Kelly, founder of the Durango Marathon, bills this weekend’s
first-ever race as a destination marathon – an event that
will draw runners to Durango. However, he also notes that spectators
won’t be disappointed as an intense local duel is shaping
Kelly hatched the idea for a Durango marathon just more than
a year ago.
“I was directing the
Steamworks half-marathon, and we started talking and wondered,
‘Why doesn’t Durango have a marathon?’”
From there, Kelly had to decide
what type of marathon to create.
could have done a 26.8-mile screamer that loses major elevation
or done the opposite and have people climb 5,000 feet,”
he says. “But those kinds of races already exist. We decided
that we wanted to create a destination marathon. To make the
race have a broader appeal, we crafted a course that has broad
The course has been designed
to be runner friendly – no killer hills. Racers will begin
at 8 a.m. Sunday at Fort Lewis College. The course then quickly,
but gently, drops 360 feet in elevation as runners make their
way toward down Goeglein Gulch Road toward Main Avenue. From
there, the course will head north through the Animas Valley
on Highway 550, cross the highway in the vicinity of Dalton
Ranch and come back to Durango on County Road 250. Runners then
will return to downtown Durango via the Animas River Trail and
finish the 26.8 mile loop at Ninth Street & Main Avenue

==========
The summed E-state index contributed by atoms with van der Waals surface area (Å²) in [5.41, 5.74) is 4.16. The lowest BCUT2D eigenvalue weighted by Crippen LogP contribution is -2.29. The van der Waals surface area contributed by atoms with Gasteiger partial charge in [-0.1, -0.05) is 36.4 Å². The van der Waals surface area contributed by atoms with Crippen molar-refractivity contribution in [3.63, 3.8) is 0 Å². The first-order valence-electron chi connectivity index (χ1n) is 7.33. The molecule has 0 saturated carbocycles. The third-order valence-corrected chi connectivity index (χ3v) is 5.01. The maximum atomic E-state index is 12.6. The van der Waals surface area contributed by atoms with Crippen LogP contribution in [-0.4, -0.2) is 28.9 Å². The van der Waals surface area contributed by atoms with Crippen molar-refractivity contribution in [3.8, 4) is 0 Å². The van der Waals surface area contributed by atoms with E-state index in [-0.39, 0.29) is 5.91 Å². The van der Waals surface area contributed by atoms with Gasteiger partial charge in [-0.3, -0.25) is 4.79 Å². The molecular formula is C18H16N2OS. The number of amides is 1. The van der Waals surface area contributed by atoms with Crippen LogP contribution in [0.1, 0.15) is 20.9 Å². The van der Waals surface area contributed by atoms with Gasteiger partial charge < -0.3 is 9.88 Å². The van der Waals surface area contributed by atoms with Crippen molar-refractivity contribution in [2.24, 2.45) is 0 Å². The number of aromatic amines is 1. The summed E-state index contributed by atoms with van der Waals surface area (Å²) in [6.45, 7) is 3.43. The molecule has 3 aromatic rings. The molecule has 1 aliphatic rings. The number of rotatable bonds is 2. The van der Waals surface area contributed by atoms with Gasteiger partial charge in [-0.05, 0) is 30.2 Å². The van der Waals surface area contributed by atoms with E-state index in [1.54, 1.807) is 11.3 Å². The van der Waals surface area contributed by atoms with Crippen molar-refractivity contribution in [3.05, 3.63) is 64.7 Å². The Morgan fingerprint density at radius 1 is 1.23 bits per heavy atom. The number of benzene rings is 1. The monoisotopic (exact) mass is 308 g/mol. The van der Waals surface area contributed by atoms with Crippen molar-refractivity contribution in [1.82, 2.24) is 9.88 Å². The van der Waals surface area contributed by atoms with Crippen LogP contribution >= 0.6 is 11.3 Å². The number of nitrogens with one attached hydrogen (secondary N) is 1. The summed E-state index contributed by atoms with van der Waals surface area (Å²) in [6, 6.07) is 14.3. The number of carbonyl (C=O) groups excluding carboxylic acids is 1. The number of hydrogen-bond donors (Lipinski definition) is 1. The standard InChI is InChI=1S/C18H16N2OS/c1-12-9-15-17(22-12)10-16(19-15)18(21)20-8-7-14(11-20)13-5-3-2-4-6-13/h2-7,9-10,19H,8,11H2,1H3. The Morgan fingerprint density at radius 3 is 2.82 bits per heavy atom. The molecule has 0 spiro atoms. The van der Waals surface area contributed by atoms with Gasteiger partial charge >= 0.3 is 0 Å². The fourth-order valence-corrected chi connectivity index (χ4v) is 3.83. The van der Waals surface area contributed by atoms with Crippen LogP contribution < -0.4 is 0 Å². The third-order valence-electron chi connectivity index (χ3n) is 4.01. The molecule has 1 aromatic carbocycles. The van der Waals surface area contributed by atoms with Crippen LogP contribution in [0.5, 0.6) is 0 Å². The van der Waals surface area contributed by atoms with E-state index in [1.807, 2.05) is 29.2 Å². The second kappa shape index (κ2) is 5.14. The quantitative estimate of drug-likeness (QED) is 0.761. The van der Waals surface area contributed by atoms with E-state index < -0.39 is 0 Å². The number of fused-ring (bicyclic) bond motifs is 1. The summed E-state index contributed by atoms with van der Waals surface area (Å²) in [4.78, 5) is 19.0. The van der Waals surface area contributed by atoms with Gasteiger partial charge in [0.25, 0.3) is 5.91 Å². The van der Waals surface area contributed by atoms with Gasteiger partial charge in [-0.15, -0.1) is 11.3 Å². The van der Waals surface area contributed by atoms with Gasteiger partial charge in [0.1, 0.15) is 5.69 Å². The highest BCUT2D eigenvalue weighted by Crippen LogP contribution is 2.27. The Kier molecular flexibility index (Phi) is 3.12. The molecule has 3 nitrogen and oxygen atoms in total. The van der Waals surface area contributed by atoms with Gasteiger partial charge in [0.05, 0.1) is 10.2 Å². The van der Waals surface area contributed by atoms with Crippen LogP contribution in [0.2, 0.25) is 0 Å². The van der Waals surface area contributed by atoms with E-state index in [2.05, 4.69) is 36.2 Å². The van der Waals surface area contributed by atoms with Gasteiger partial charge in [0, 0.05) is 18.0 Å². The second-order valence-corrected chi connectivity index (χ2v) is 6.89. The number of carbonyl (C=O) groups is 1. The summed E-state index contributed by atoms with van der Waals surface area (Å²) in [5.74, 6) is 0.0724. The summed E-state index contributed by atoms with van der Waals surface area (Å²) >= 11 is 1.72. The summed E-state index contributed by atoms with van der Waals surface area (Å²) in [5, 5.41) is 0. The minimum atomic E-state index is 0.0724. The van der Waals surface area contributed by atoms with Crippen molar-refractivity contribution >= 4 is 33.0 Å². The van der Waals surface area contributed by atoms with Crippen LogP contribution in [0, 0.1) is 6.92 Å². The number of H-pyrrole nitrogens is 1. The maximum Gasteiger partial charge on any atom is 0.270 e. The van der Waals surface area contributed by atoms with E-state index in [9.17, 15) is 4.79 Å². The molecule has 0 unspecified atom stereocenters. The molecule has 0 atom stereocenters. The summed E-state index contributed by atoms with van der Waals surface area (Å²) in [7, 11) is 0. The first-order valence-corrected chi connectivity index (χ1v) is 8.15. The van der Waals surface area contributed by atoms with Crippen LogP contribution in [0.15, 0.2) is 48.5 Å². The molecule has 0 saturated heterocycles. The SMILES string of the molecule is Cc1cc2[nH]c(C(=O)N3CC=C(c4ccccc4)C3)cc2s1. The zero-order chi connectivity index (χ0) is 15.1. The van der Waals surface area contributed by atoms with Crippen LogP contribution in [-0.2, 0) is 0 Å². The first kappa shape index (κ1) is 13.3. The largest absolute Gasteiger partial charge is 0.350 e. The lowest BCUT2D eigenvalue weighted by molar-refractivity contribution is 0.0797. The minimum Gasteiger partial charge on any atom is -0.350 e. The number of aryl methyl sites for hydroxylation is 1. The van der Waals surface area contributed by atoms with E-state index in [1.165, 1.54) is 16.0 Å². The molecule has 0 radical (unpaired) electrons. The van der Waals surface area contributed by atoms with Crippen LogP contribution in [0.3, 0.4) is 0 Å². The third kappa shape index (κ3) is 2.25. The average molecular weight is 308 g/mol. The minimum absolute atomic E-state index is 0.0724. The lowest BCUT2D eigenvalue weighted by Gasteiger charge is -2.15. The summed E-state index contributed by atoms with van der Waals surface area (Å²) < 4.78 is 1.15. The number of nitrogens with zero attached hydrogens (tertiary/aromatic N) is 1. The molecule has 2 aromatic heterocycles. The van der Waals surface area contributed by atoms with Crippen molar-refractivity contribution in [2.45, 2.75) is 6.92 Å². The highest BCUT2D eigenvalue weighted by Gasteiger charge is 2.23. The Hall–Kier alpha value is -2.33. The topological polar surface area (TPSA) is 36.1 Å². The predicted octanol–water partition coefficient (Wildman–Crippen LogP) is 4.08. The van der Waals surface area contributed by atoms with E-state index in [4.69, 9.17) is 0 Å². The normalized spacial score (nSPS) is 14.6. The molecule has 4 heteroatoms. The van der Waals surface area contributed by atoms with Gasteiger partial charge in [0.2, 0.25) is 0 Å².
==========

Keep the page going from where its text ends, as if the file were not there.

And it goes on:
in the midst of the Harvest Block Party.
Kelly says that spectators
should see an impressive duel between two locals, Ken Flint
and John Ndunga.
“As far as I know Ken
holds the fastest marathon time of anyone around the area,”
says Kelly. “But John actually won the Steamworks half-marathon
in August, beating Ken by 15 seconds.”
the Steamworks race, the rivalry headed south to Albuquerque,
where Flint won the Duke City marathon by just six seconds over
Ndunga. “They’ve raced almost 40 miles and been
separated by only 21 seconds,” says Kelly.
To make things even more interesting,
Boulder runner Mark Werner will be in town to “tune up”
for the Olympic trials in December. In addition, Mike Smedley
(not that Mike Smedley), an Olympic hopeful for triathlon, will
set the pace for at least the first portion of the race.
“We’re going to
send him out doing six-minute miles, and he’s going to
set the pace for 10 miles,” says Kelly. “It’ll
be a real battle between John and Ken, and it’ll be something
of a strategy race depending on whether this Mike Smedley keeps
going after the first 10 miles.”
Regardless of the race’s
outcome, Kelly is looking forward to a successful first event.
“The folks volunteering in the community and the sponsors
have gotten behind it so well that it’s running beautifully,”
For information on the numerous
events happening in conjunction with the Durango Marathon see
“On the Town” on pages 18-19 or check out www.durangomarathon.com.